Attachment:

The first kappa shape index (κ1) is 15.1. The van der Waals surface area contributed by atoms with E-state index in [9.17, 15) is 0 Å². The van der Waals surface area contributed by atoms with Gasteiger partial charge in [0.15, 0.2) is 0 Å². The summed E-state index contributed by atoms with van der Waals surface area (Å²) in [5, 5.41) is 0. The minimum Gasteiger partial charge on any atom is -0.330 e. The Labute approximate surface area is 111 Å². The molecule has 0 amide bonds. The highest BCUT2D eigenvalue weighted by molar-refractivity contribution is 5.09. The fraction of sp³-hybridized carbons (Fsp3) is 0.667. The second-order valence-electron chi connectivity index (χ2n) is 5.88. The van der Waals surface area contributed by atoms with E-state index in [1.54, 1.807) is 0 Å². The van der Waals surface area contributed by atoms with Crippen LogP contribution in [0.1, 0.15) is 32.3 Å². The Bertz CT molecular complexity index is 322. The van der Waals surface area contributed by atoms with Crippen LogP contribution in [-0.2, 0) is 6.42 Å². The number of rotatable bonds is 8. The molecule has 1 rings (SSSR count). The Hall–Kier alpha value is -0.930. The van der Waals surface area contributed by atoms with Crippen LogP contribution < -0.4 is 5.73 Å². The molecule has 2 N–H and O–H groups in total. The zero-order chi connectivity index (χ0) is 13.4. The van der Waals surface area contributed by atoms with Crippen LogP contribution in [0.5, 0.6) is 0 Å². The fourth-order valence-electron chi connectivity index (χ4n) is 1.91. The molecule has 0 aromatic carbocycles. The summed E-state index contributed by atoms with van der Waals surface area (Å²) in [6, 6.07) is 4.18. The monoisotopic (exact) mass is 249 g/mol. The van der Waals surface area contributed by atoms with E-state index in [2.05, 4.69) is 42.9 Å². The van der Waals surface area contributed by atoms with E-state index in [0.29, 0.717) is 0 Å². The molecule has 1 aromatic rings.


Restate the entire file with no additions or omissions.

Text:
The first kappa shape index (κ1) is 15.1. The van der Waals surface area contributed by atoms with E-state index in [9.17, 15) is 0 Å². The van der Waals surface area contributed by atoms with Gasteiger partial charge in [0.15, 0.2) is 0 Å². The summed E-state index contributed by atoms with van der Waals surface area (Å²) in [5, 5.41) is 0. The minimum Gasteiger partial charge on any atom is -0.330 e. The Labute approximate surface area is 111 Å². The molecule has 0 amide bonds. The highest BCUT2D eigenvalue weighted by molar-refractivity contribution is 5.09. The fraction of sp³-hybridized carbons (Fsp3) is 0.667. The second-order valence-electron chi connectivity index (χ2n) is 5.88. The van der Waals surface area contributed by atoms with E-state index in [1.54, 1.807) is 0 Å². The van der Waals surface area contributed by atoms with Crippen LogP contribution in [0.1, 0.15) is 32.3 Å². The Bertz CT molecular complexity index is 322. The van der Waals surface area contributed by atoms with Crippen LogP contribution in [-0.2, 0) is 6.42 Å². The number of rotatable bonds is 8. The molecule has 1 rings (SSSR count). The Hall–Kier alpha value is -0.930. The van der Waals surface area contributed by atoms with Crippen LogP contribution < -0.4 is 5.73 Å². The molecule has 2 N–H and O–H groups in total. The zero-order chi connectivity index (χ0) is 13.4. The van der Waals surface area contributed by atoms with Crippen LogP contribution in [0.5, 0.6) is 0 Å². The fourth-order valence-electron chi connectivity index (χ4n) is 1.91. The molecule has 0 aromatic carbocycles. The summed E-state index contributed by atoms with van der Waals surface area (Å²) in [6, 6.07) is 4.18. The monoisotopic (exact) mass is 249 g/mol. The van der Waals surface area contributed by atoms with E-state index in [2.05, 4.69) is 42.9 Å². The van der Waals surface area contributed by atoms with E-state index in [0.29, 0.717) is 0 Å². The molecule has 1 aromatic rings.